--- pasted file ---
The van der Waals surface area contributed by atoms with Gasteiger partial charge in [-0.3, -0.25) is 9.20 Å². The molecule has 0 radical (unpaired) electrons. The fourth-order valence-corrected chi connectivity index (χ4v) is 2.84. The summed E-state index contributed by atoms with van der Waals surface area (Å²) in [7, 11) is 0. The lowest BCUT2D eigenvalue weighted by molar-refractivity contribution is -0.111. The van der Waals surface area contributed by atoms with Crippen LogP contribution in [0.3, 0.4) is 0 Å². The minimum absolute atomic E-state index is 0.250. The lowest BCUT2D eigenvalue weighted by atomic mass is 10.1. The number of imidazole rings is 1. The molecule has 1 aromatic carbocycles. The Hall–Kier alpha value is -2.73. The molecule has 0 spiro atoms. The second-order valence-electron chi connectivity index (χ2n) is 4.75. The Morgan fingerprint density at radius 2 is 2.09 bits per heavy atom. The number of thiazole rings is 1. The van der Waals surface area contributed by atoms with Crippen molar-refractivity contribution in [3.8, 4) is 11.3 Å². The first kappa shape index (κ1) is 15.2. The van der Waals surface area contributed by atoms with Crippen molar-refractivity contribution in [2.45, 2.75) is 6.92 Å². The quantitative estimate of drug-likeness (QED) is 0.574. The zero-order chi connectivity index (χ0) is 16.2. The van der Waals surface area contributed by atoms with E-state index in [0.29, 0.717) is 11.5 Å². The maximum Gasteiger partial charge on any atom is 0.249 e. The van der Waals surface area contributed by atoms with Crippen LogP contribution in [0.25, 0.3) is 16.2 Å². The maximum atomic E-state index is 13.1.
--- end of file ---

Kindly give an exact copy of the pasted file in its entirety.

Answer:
The van der Waals surface area contributed by atoms with Gasteiger partial charge in [-0.3, -0.25) is 9.20 Å². The molecule has 0 radical (unpaired) electrons. The fourth-order valence-corrected chi connectivity index (χ4v) is 2.84. The summed E-state index contributed by atoms with van der Waals surface area (Å²) in [7, 11) is 0. The lowest BCUT2D eigenvalue weighted by molar-refractivity contribution is -0.111. The van der Waals surface area contributed by atoms with Crippen LogP contribution in [0.3, 0.4) is 0 Å². The minimum absolute atomic E-state index is 0.250. The lowest BCUT2D eigenvalue weighted by atomic mass is 10.1. The number of imidazole rings is 1. The molecule has 1 aromatic carbocycles. The Hall–Kier alpha value is -2.73. The molecule has 0 spiro atoms. The second-order valence-electron chi connectivity index (χ2n) is 4.75. The Morgan fingerprint density at radius 2 is 2.09 bits per heavy atom. The number of thiazole rings is 1. The van der Waals surface area contributed by atoms with Crippen molar-refractivity contribution in [3.8, 4) is 11.3 Å². The first kappa shape index (κ1) is 15.2. The van der Waals surface area contributed by atoms with Crippen molar-refractivity contribution in [2.45, 2.75) is 6.92 Å². The quantitative estimate of drug-likeness (QED) is 0.574. The zero-order chi connectivity index (χ0) is 16.2. The van der Waals surface area contributed by atoms with E-state index in [0.29, 0.717) is 11.5 Å². The maximum Gasteiger partial charge on any atom is 0.249 e. The van der Waals surface area contributed by atoms with Crippen LogP contribution in [0.25, 0.3) is 16.2 Å². The maximum atomic E-state index is 13.1.